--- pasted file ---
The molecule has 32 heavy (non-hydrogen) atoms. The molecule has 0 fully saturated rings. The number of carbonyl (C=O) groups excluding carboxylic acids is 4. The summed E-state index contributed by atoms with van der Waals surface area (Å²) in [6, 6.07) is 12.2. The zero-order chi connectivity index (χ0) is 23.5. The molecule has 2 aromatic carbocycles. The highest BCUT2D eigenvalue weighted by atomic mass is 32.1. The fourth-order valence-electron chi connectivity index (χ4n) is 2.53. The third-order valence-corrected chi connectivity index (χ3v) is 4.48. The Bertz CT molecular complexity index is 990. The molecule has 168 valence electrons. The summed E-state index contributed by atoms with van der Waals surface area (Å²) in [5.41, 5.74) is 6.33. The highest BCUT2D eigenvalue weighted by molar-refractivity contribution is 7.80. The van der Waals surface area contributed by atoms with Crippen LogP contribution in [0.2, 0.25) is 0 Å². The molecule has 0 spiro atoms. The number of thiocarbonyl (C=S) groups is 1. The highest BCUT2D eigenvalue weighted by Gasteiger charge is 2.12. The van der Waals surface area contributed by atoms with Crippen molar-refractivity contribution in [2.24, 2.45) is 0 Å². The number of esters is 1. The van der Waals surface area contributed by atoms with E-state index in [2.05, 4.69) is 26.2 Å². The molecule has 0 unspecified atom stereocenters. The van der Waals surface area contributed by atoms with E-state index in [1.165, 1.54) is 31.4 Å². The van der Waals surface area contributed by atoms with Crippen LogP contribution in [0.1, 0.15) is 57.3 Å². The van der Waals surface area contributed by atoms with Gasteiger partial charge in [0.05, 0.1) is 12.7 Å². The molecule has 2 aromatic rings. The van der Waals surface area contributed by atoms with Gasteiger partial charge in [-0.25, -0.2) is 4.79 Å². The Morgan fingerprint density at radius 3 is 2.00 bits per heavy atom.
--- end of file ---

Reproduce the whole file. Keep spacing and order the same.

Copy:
The molecule has 32 heavy (non-hydrogen) atoms. The molecule has 0 fully saturated rings. The number of carbonyl (C=O) groups excluding carboxylic acids is 4. The summed E-state index contributed by atoms with van der Waals surface area (Å²) in [6, 6.07) is 12.2. The zero-order chi connectivity index (χ0) is 23.5. The molecule has 2 aromatic carbocycles. The highest BCUT2D eigenvalue weighted by atomic mass is 32.1. The fourth-order valence-electron chi connectivity index (χ4n) is 2.53. The third-order valence-corrected chi connectivity index (χ3v) is 4.48. The Bertz CT molecular complexity index is 990. The molecule has 168 valence electrons. The summed E-state index contributed by atoms with van der Waals surface area (Å²) in [5.41, 5.74) is 6.33. The highest BCUT2D eigenvalue weighted by molar-refractivity contribution is 7.80. The van der Waals surface area contributed by atoms with Crippen LogP contribution in [0.2, 0.25) is 0 Å². The molecule has 0 spiro atoms. The number of thiocarbonyl (C=S) groups is 1. The highest BCUT2D eigenvalue weighted by Gasteiger charge is 2.12. The van der Waals surface area contributed by atoms with Crippen molar-refractivity contribution in [2.24, 2.45) is 0 Å². The number of esters is 1. The van der Waals surface area contributed by atoms with E-state index in [2.05, 4.69) is 26.2 Å². The molecule has 0 unspecified atom stereocenters. The van der Waals surface area contributed by atoms with E-state index in [1.165, 1.54) is 31.4 Å². The van der Waals surface area contributed by atoms with Crippen LogP contribution in [0.1, 0.15) is 57.3 Å². The van der Waals surface area contributed by atoms with Gasteiger partial charge in [0.05, 0.1) is 12.7 Å². The molecule has 2 aromatic rings. The van der Waals surface area contributed by atoms with Gasteiger partial charge in [-0.25, -0.2) is 4.79 Å². The Morgan fingerprint density at radius 3 is 2.00 bits per heavy atom.